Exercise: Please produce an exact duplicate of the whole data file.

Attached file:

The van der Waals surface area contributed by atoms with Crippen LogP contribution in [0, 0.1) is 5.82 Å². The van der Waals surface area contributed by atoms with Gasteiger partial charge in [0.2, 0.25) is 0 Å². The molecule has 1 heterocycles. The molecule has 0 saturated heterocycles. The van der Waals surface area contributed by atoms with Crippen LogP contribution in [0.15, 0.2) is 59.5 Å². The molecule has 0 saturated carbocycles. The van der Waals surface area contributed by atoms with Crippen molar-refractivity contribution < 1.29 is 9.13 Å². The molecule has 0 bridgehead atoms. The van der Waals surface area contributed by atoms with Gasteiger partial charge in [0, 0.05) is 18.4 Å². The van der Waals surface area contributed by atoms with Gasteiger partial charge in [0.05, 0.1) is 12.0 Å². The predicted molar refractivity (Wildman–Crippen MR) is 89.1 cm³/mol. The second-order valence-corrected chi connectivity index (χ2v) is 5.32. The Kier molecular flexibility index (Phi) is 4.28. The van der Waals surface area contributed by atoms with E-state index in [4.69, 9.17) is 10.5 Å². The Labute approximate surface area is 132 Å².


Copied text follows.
The van der Waals surface area contributed by atoms with Crippen LogP contribution in [0, 0.1) is 5.82 Å². The van der Waals surface area contributed by atoms with Gasteiger partial charge in [0.2, 0.25) is 0 Å². The molecule has 1 heterocycles. The molecule has 0 saturated heterocycles. The van der Waals surface area contributed by atoms with Crippen LogP contribution in [0.15, 0.2) is 59.5 Å². The molecule has 0 saturated carbocycles. The van der Waals surface area contributed by atoms with Crippen molar-refractivity contribution < 1.29 is 9.13 Å². The molecule has 0 bridgehead atoms. The van der Waals surface area contributed by atoms with Gasteiger partial charge in [0, 0.05) is 18.4 Å². The van der Waals surface area contributed by atoms with Gasteiger partial charge in [0.05, 0.1) is 12.0 Å². The predicted molar refractivity (Wildman–Crippen MR) is 89.1 cm³/mol. The second-order valence-corrected chi connectivity index (χ2v) is 5.32. The Kier molecular flexibility index (Phi) is 4.28. The van der Waals surface area contributed by atoms with E-state index in [4.69, 9.17) is 10.5 Å². The Labute approximate surface area is 132 Å².